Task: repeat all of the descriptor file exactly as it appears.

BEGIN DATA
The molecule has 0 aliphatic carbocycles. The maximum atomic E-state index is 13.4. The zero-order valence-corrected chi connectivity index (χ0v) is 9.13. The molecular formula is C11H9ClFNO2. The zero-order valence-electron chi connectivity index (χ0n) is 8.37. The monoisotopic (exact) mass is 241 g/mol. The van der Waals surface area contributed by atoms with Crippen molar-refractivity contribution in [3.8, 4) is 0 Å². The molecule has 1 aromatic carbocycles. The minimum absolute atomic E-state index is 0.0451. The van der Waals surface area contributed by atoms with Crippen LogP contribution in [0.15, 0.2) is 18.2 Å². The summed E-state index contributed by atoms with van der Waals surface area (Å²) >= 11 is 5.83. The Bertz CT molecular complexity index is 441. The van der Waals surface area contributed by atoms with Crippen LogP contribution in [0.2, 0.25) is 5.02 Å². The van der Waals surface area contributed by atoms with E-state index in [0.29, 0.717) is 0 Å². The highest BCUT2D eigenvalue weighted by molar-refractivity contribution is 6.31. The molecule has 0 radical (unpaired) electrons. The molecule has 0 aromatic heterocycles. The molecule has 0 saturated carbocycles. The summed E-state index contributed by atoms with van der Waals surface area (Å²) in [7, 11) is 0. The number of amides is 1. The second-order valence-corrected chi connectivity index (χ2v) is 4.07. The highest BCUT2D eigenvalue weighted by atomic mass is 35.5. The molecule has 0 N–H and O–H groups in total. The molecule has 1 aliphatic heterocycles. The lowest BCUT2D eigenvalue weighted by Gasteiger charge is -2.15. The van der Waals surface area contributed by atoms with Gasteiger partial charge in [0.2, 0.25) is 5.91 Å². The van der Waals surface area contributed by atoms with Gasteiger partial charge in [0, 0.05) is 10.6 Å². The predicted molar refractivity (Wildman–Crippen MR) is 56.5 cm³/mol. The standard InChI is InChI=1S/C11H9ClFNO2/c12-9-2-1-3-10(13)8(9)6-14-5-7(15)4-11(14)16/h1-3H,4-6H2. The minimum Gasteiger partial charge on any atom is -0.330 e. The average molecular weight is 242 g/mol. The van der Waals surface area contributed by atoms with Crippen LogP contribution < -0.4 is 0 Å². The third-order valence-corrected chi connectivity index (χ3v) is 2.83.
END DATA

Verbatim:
The molecule has 0 aliphatic carbocycles. The maximum atomic E-state index is 13.4. The zero-order valence-corrected chi connectivity index (χ0v) is 9.13. The molecular formula is C11H9ClFNO2. The zero-order valence-electron chi connectivity index (χ0n) is 8.37. The monoisotopic (exact) mass is 241 g/mol. The van der Waals surface area contributed by atoms with Crippen molar-refractivity contribution in [3.8, 4) is 0 Å². The molecule has 1 aromatic carbocycles. The minimum absolute atomic E-state index is 0.0451. The van der Waals surface area contributed by atoms with Crippen LogP contribution in [0.15, 0.2) is 18.2 Å². The summed E-state index contributed by atoms with van der Waals surface area (Å²) >= 11 is 5.83. The Bertz CT molecular complexity index is 441. The van der Waals surface area contributed by atoms with Crippen LogP contribution in [0.2, 0.25) is 5.02 Å². The van der Waals surface area contributed by atoms with E-state index in [0.29, 0.717) is 0 Å². The highest BCUT2D eigenvalue weighted by molar-refractivity contribution is 6.31. The molecule has 0 radical (unpaired) electrons. The molecule has 0 aromatic heterocycles. The molecule has 0 saturated carbocycles. The summed E-state index contributed by atoms with van der Waals surface area (Å²) in [7, 11) is 0. The number of amides is 1. The second-order valence-corrected chi connectivity index (χ2v) is 4.07. The highest BCUT2D eigenvalue weighted by atomic mass is 35.5. The molecule has 0 N–H and O–H groups in total. The molecule has 1 aliphatic heterocycles. The lowest BCUT2D eigenvalue weighted by Gasteiger charge is -2.15. The van der Waals surface area contributed by atoms with Gasteiger partial charge in [0.2, 0.25) is 5.91 Å². The van der Waals surface area contributed by atoms with Gasteiger partial charge in [0, 0.05) is 10.6 Å². The predicted molar refractivity (Wildman–Crippen MR) is 56.5 cm³/mol. The standard InChI is InChI=1S/C11H9ClFNO2/c12-9-2-1-3-10(13)8(9)6-14-5-7(15)4-11(14)16/h1-3H,4-6H2. The minimum Gasteiger partial charge on any atom is -0.330 e. The average molecular weight is 242 g/mol. The van der Waals surface area contributed by atoms with Crippen LogP contribution < -0.4 is 0 Å². The third-order valence-corrected chi connectivity index (χ3v) is 2.83.